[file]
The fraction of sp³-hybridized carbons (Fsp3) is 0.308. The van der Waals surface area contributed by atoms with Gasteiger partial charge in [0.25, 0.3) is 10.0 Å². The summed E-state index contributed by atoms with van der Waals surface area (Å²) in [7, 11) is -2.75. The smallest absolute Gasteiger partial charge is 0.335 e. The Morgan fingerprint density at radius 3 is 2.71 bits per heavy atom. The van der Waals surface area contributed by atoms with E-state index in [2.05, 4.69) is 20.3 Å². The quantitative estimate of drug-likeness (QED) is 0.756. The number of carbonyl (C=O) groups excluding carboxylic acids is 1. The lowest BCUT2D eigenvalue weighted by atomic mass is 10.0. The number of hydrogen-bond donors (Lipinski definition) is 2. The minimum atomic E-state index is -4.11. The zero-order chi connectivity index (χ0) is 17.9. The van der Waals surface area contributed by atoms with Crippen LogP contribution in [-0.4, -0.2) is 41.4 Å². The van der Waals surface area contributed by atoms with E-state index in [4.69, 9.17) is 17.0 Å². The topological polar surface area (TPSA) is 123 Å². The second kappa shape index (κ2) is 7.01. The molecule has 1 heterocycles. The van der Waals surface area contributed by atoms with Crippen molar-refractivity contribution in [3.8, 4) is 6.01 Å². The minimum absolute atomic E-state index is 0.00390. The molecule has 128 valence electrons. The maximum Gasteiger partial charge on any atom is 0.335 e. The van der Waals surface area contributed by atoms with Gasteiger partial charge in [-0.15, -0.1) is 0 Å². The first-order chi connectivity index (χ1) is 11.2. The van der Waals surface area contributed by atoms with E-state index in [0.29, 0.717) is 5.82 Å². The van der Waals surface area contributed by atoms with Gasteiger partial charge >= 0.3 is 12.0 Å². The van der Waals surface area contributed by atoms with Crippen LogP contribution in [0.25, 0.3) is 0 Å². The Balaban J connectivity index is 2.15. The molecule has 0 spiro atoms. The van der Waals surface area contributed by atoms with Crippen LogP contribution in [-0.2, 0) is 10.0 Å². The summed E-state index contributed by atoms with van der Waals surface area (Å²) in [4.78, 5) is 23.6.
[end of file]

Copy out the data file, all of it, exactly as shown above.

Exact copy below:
The fraction of sp³-hybridized carbons (Fsp3) is 0.308. The van der Waals surface area contributed by atoms with Gasteiger partial charge in [0.25, 0.3) is 10.0 Å². The summed E-state index contributed by atoms with van der Waals surface area (Å²) in [7, 11) is -2.75. The smallest absolute Gasteiger partial charge is 0.335 e. The Morgan fingerprint density at radius 3 is 2.71 bits per heavy atom. The van der Waals surface area contributed by atoms with E-state index in [2.05, 4.69) is 20.3 Å². The quantitative estimate of drug-likeness (QED) is 0.756. The number of carbonyl (C=O) groups excluding carboxylic acids is 1. The lowest BCUT2D eigenvalue weighted by atomic mass is 10.0. The number of hydrogen-bond donors (Lipinski definition) is 2. The minimum atomic E-state index is -4.11. The zero-order chi connectivity index (χ0) is 17.9. The van der Waals surface area contributed by atoms with Crippen LogP contribution in [-0.4, -0.2) is 41.4 Å². The van der Waals surface area contributed by atoms with E-state index in [4.69, 9.17) is 17.0 Å². The topological polar surface area (TPSA) is 123 Å². The second kappa shape index (κ2) is 7.01. The molecule has 1 heterocycles. The van der Waals surface area contributed by atoms with Crippen molar-refractivity contribution in [3.8, 4) is 6.01 Å². The minimum absolute atomic E-state index is 0.00390. The molecule has 128 valence electrons. The maximum Gasteiger partial charge on any atom is 0.335 e. The van der Waals surface area contributed by atoms with Gasteiger partial charge in [-0.15, -0.1) is 0 Å². The first-order chi connectivity index (χ1) is 11.2. The van der Waals surface area contributed by atoms with E-state index in [0.29, 0.717) is 5.82 Å². The van der Waals surface area contributed by atoms with Gasteiger partial charge >= 0.3 is 12.0 Å². The van der Waals surface area contributed by atoms with Crippen LogP contribution in [0.25, 0.3) is 0 Å². The Balaban J connectivity index is 2.15. The molecule has 0 spiro atoms. The van der Waals surface area contributed by atoms with Crippen LogP contribution in [-0.2, 0) is 10.0 Å². The summed E-state index contributed by atoms with van der Waals surface area (Å²) in [4.78, 5) is 23.6.